A global coalition of civil society groups intends to strip Singapore Technologies Engineering (STE) of over US$1 billion because of its manufacture of cluster weapons. The grouping claims that divestment will be a legal obligation for governments which ratify the 2008 Convention on Cluster Munitions, a new treaty which comes into legal force in August of this year. Last month a group of Dutch and Belgian NGOs released a report naming the international finance institutions which allow the construction of cluster weapons.
Cluster weapons, like landmines, litter post-war environments in which they have been used. They leave behind large numbers of unexploded, but potentially lethal, sub-munitions which act like de facto landmines. The Cluster Munition Coalition, which boasts some 350 member organizations in 90 countries, has launched an international campaign to divest financial involvement in cluster weapons manufacture.
The Coalition is targeting STE because it is a manufacturer of cluster weapons. About US$1.4 billion are invested in STE by major financial firms from 7 countries, including the US, UK and Japan. The Coalition states that these are only the investments they can find to date, and that they will be adding more as investment information is discovered. The campaign uses the information on investors who have ownership or management of shares in STE, ownership or management of bonds in STE or have underwritten bond issues of STE.
Singapore has stated that it will remain outside the new international treaty banning the weapon, just as it remains outside the 1997 international convention banning anti-personnel landmines. Both landmines and cluster weapons are produced by the government-linked Singapore Technologies group. The landmines are based on a design Singapore pirated from Italy and which are now illegal to produce there. Singapore has stated that it will not export either weapon, but no binding legislation to that effect exists within the country.
27 major financial groups have been targeted for the divestment campaign by the Coalition, including: Aberdeen Asset Management (UK); Allianz (Germany); Capital Group; Commonwealth Bank of Australia; Credit Suisse; BlackRock (United States); Daiwa Asset Management (Japan); Deutsche Bank; Fidelity Group; Franklin Templeton; Grantham, Mayo, Van Otterloo & Co.; Henderson Global Investors (UK); Invesco; Kuntien Eläkevakuutus (Finland); Martin Currie Investment Management; Matthews International Capital Management; Mondrian Investment Partners (UK); Newton Investment Management; Schroder Investment Management (UK); State Street; UBS; Universal Investment (Germany); Vanguard Group; Veritas Asset Management; Vontobel Group (Switzerland) ; Alaska Permanent Fund Corporation which jointly hold or manage about 1.4 billion in STE, or about a quarter of its shares.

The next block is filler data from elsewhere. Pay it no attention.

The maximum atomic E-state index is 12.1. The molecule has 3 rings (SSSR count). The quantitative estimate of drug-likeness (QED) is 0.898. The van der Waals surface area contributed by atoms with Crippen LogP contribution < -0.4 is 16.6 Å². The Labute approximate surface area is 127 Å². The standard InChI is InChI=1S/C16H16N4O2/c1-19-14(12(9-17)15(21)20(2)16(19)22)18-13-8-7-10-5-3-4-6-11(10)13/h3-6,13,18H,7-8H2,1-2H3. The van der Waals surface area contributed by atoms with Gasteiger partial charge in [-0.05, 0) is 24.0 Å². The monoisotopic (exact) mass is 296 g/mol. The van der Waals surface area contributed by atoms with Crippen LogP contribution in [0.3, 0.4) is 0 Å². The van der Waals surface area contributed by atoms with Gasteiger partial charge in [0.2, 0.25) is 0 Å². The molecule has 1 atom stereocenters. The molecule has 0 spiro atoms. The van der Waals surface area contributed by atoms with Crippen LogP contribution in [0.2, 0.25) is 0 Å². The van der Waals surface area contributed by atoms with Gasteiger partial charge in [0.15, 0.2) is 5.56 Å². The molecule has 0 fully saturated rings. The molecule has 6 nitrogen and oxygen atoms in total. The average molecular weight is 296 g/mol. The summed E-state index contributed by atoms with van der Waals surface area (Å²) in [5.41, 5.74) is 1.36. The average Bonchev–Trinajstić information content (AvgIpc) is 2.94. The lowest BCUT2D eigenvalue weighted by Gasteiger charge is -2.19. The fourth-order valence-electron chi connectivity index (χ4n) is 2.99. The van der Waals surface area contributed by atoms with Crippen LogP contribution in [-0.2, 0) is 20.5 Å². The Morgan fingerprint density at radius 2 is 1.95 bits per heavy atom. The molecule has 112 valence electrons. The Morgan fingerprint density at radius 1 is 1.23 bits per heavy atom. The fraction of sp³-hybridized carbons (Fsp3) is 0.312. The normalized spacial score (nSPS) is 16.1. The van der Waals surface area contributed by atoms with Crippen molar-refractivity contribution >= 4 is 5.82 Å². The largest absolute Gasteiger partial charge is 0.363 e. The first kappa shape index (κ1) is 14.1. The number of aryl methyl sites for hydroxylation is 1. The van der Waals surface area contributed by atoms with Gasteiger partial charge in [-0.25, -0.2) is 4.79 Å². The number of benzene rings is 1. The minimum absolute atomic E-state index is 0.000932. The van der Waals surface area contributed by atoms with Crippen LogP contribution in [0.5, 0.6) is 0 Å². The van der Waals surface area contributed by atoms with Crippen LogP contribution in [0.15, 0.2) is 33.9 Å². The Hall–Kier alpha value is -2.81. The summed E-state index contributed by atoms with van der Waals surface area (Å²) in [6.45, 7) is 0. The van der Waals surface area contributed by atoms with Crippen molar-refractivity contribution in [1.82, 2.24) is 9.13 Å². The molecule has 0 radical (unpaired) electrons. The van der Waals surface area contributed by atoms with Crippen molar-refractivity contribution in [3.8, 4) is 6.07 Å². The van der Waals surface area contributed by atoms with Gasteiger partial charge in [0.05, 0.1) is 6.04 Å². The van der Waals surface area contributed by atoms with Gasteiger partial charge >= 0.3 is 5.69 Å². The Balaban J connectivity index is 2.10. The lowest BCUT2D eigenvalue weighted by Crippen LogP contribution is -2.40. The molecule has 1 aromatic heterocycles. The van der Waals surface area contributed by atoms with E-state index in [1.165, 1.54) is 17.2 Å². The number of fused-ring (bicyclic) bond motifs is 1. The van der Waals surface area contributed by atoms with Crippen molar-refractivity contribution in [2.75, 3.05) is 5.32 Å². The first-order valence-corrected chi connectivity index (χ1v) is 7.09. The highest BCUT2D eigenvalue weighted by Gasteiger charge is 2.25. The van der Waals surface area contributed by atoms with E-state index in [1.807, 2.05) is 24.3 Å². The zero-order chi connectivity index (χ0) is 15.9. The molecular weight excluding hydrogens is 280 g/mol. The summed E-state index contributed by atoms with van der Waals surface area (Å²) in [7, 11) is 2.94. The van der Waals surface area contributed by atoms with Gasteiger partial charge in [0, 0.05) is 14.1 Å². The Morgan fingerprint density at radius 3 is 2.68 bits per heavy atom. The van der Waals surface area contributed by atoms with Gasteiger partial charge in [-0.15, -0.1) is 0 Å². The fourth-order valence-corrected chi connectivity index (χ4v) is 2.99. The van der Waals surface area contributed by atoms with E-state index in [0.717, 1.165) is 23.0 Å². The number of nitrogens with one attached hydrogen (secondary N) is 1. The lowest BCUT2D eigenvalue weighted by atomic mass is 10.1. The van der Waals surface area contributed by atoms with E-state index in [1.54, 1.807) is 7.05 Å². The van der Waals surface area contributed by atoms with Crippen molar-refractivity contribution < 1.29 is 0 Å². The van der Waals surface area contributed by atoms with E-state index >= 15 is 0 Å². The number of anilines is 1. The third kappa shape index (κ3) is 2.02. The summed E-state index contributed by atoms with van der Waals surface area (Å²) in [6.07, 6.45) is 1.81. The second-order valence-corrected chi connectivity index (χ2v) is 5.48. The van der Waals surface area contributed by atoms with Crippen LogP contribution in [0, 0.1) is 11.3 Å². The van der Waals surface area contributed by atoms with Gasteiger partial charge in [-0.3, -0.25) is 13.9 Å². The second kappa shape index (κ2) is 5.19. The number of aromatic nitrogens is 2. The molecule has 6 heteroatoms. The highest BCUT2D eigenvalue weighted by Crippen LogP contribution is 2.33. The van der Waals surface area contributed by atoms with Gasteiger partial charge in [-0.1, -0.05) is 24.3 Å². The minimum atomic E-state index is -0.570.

STE has already been banned for investment by the following funds, banks and insurance companies: The New Zealand Superannuation Fund (New Zealand), ABP (the Netherlands); Ethias (Belgium); KLP (Norway); PGGM (the Netherlands); PNO Media (the Netherlands); Danske Bank (Denmark); KBC (Belgium); Nordea (Sweden). More will soon be joining this list.
Who will be left holding the bag? The Singapore Ministry of Finance, which owns Temasek Holdings. Temasek owns or manages just over 50 per cent of STE. Temasek has very high connections. Its Chief Executive Officer is Ho Ching, wife of current Singapore Prime Minister Lee Hsien Loong. She was formerly the President and Chief Executive Officer of Singapore Technologies at the time it acquired Chartered Industries of Singapore, now Singapore Technology Kinetics, the division of STE which produces both landmines and cluster weapons.
The author, Yeshua Moser-Puangsuwan, is an independent scholar, author and academic residing in Bangkok, Thailand
Read the report entitled Worldwide investments in cluster munitions – a shared responsibility mentioned in the article
Headline image courtesy of Weri Channel